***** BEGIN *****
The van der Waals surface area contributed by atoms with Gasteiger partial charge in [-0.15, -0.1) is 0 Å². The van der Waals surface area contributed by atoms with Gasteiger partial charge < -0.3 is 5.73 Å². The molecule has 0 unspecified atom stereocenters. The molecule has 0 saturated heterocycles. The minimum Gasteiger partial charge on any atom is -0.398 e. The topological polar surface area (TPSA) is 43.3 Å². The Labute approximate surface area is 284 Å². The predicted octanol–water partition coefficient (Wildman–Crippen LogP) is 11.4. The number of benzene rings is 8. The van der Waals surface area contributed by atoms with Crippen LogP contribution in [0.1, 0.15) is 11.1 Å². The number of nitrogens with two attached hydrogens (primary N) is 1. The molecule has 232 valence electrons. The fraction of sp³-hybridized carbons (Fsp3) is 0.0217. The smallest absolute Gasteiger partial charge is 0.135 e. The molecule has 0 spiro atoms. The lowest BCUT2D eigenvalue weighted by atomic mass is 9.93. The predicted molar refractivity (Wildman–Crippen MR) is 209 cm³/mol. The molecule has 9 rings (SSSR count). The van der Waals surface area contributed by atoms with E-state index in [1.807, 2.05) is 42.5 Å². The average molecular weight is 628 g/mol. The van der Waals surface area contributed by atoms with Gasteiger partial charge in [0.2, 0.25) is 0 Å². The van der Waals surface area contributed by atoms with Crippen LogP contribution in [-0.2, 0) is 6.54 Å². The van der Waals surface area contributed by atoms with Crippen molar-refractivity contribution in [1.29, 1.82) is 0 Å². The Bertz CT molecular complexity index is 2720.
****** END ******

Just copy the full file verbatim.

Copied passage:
The van der Waals surface area contributed by atoms with Gasteiger partial charge in [-0.15, -0.1) is 0 Å². The van der Waals surface area contributed by atoms with Gasteiger partial charge < -0.3 is 5.73 Å². The molecule has 0 unspecified atom stereocenters. The molecule has 0 saturated heterocycles. The minimum Gasteiger partial charge on any atom is -0.398 e. The topological polar surface area (TPSA) is 43.3 Å². The Labute approximate surface area is 284 Å². The predicted octanol–water partition coefficient (Wildman–Crippen LogP) is 11.4. The number of benzene rings is 8. The van der Waals surface area contributed by atoms with Crippen LogP contribution in [0.1, 0.15) is 11.1 Å². The number of nitrogens with two attached hydrogens (primary N) is 1. The molecule has 232 valence electrons. The fraction of sp³-hybridized carbons (Fsp3) is 0.0217. The smallest absolute Gasteiger partial charge is 0.135 e. The molecule has 0 spiro atoms. The lowest BCUT2D eigenvalue weighted by atomic mass is 9.93. The predicted molar refractivity (Wildman–Crippen MR) is 209 cm³/mol. The molecule has 9 rings (SSSR count). The van der Waals surface area contributed by atoms with E-state index in [1.807, 2.05) is 42.5 Å². The average molecular weight is 628 g/mol. The van der Waals surface area contributed by atoms with Gasteiger partial charge in [0.2, 0.25) is 0 Å². The van der Waals surface area contributed by atoms with Crippen LogP contribution in [-0.2, 0) is 6.54 Å². The van der Waals surface area contributed by atoms with Crippen molar-refractivity contribution in [1.29, 1.82) is 0 Å². The Bertz CT molecular complexity index is 2720.